PGH had never shown any interest in early music until she met the wealthy Connecticut-born conductor, linguist and musicologist Newell Jenkins in 1953. He quickly became a close friend, who wrote amusingly quixotic letters referring to Virgil Thomson as “Voigil” and constantly sent her expressions of love and encouragement. In the summer of 1955 she visited Jenkins, living on the Via delle Coste in Fiesole, outside Florence. Among the colony of expatriate composers then living in Florence were Ned Rorem and David Diamond, but Jenkins was there for rehearsals and recordings with his chamber orchestra, Piccola Academia Musicale, managed by another American, Jack Murphy. After a brief stay in Fiesole in June PGH travelled to discuss her operas with publishing houses in Germany and then returned to Fiesole before accompanying Murphy and Jenkins on a visit to the island of Giglio, famous for its coves, caves, shipwrecks and sandy beaches.
They moved to Bellosguardo a week later, where the orchestra was recording in the Villa Mercedes on Piazza Bellos. Designed in the fifteenth century by a follower of Michelangelo and purchased in the nineteenth century by an American it was now owned, according to Glanville-Hicks, by a woman from New England. Perhaps she didn’t know that Henry James had been a frequent visitor, along with other Anglo-American expatriates who appeared in his fiction.
In the novel Roderick Hudson, the villa appears as Villa Pandolfini: “It offered to the outer world a long rather low façade coloured a dull, dark yellow…. The garden was a charming place. Its southern wall was curtained with a screen of orange-blossoms, a dozen fig trees here and there offered you their large leafed shade, and over the low parapet the soft grave Tuscan landscape kept you company”. In Portrait of a Lady James described the villa as “a long, rather blank-looking structure, with the far-projecting roof which Tuscany loves and which, on the hills that encircle Florence, when considered from a distance, makes so harmonious a rectangle with the straight, dark, definite cypresses that usually rise in groups of three or four beside it. The house had a front upon a little grassy, empty, rural piazza which occupied a part of the hill-top; and this front, pierced with a few windows in irregular relations and furnished with a stone bench lengthily adjusted to the base of the structure and useful as a lounging-place to one or two persons wearing more or less of that air of undervalued merit which in Italy, for some reason or other, always gracefully invests any one who confidently assumes a perfectly passive attitude—this antique, solid, weather-worn, yet imposing front had a somewhat incommunicative character. It was the mask, not the face of the house”.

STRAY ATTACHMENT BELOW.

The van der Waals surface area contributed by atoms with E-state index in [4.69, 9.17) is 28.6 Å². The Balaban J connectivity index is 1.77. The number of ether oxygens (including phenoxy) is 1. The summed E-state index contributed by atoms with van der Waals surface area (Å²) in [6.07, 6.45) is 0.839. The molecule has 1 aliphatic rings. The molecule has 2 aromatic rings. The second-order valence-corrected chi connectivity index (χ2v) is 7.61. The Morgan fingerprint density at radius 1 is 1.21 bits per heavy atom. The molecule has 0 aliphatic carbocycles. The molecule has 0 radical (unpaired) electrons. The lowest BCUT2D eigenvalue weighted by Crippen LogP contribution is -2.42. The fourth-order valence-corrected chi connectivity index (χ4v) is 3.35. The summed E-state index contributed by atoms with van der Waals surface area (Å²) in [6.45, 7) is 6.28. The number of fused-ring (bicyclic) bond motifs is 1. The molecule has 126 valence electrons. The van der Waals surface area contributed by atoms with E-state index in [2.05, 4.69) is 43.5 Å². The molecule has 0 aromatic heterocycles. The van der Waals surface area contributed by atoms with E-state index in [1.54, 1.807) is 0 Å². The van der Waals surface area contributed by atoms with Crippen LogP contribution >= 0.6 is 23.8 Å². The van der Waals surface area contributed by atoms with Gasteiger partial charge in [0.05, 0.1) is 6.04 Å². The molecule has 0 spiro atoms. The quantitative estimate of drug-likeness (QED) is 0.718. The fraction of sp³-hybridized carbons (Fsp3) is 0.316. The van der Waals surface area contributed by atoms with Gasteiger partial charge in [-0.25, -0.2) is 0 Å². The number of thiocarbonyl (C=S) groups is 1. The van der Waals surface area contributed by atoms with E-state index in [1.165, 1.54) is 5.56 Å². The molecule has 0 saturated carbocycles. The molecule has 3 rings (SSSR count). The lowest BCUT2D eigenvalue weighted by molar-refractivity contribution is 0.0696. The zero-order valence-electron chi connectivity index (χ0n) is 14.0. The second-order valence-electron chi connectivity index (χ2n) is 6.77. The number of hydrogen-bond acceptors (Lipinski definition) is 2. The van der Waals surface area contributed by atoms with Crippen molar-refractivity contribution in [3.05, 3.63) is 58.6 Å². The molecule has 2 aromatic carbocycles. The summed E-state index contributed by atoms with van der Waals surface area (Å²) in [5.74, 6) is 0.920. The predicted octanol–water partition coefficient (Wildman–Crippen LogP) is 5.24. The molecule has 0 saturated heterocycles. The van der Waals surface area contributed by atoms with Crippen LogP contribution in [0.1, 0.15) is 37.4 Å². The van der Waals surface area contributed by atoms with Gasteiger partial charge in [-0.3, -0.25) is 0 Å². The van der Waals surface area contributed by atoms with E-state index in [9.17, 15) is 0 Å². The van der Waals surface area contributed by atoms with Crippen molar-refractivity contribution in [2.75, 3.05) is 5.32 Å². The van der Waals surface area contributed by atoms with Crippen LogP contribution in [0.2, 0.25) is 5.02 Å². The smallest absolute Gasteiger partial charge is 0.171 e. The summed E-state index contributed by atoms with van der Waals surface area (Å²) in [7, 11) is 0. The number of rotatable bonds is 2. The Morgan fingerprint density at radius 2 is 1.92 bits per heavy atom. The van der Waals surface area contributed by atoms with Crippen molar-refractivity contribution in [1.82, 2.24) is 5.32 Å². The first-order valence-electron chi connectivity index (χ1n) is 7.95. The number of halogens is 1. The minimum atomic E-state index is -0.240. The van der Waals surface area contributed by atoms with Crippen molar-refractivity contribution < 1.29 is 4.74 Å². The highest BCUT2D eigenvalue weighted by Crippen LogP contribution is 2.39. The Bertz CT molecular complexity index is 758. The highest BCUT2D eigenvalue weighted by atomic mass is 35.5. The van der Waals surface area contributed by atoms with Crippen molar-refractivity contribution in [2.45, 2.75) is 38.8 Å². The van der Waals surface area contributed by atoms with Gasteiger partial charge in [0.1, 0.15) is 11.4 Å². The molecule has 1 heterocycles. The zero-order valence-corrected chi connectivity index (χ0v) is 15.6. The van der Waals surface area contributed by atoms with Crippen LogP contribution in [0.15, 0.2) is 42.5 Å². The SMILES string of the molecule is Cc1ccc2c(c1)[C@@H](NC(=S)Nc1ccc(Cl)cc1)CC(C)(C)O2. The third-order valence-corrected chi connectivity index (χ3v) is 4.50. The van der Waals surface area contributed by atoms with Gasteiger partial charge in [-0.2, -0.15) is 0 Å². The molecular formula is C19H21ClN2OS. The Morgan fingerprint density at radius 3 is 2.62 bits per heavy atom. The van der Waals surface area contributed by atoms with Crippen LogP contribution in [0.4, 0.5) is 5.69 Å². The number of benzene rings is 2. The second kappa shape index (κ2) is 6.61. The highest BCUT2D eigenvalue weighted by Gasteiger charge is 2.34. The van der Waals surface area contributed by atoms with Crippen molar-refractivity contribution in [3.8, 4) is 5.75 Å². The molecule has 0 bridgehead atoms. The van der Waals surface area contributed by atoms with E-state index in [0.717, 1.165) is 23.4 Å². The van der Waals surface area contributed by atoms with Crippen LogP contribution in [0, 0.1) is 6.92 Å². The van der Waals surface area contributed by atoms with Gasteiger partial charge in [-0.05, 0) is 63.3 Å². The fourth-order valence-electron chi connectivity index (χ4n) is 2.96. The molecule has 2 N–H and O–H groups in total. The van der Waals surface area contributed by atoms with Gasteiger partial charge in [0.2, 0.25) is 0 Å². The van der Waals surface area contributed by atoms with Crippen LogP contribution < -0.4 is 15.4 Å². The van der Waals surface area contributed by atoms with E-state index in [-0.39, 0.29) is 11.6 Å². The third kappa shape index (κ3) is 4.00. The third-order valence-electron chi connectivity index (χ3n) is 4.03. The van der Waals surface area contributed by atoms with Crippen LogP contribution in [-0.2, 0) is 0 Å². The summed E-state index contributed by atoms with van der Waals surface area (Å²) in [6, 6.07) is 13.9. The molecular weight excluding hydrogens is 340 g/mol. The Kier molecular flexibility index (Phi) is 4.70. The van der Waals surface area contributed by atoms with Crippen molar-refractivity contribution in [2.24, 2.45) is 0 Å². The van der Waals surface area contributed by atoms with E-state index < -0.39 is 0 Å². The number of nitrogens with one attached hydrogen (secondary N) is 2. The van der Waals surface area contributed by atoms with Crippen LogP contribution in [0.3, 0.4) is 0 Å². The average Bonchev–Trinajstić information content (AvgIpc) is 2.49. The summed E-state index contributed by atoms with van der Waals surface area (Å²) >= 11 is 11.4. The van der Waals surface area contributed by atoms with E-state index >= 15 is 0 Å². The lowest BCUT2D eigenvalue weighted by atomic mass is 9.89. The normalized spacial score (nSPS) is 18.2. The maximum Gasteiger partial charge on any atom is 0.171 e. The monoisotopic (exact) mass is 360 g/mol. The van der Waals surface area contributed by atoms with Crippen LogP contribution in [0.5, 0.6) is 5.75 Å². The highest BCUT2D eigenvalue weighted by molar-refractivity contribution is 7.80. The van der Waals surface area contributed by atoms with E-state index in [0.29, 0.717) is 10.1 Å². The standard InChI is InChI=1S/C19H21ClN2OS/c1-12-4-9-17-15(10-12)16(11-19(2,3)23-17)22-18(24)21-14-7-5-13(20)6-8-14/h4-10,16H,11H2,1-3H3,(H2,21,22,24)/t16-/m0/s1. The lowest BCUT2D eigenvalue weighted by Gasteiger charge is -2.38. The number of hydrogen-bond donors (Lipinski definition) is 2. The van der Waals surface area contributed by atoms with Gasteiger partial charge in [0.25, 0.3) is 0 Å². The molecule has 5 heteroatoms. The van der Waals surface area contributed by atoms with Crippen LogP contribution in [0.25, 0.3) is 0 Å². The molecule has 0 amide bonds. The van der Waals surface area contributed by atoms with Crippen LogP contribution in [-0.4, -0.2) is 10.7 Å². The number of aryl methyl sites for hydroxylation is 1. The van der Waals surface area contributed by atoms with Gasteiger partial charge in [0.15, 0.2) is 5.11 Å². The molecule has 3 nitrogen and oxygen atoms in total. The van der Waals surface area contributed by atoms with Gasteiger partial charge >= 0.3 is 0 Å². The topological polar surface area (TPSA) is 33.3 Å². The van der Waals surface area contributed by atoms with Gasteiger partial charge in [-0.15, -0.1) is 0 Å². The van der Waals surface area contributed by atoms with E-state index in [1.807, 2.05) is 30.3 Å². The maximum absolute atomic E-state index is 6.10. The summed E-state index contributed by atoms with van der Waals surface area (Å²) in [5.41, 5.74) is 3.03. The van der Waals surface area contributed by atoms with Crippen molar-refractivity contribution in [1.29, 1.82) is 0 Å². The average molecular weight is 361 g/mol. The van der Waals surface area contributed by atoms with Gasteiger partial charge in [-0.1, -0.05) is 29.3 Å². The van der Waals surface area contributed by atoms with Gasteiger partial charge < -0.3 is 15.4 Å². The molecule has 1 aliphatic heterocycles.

For the summer Jenkins had hired the villa to record what PGH called a “lost repertory” of early music by composers such as Sammartini, Hummel, Stamitz and Clementi, all resurrected from the hundreds of microfilms Jenkins had collected from archives in libraries, churches and private collections. In an article published in Hi-Fi at Home, she described Jenkins, his “energy, impeccable taste, scholarship, and that peculiar brand of courage that is part of American know-how”. The orchestra, she said, were some of the best musicians of northern Italy and the soloists Carlo Bussotti, Antonio Abussi and Sidney Gallesi were “well and truly on the musical map for the exquisite musicians they are”. She included photos, of the courtyard filled with tubs of flowers and the cars, bicycles and scooters of the musicians. Recordings were in a great hall with a vaulted ceiling and stone floors which created perfect acoustics; the recording equipment was housed in the chapel. The experience of being present in this exquisite villa, listening to rarefied music played by exceptional musicians was indescribably chic, though overshadowed for PGH herself by the news of the death of her father.
Today the villa still stands in a vacant piazza, still painted a dull yellow with royal blue shutters, its windows too high to see into, the doors to the courtyard closed to cars. In summer it smells of jasmine and traditional cooking, much as it must have done in 1955.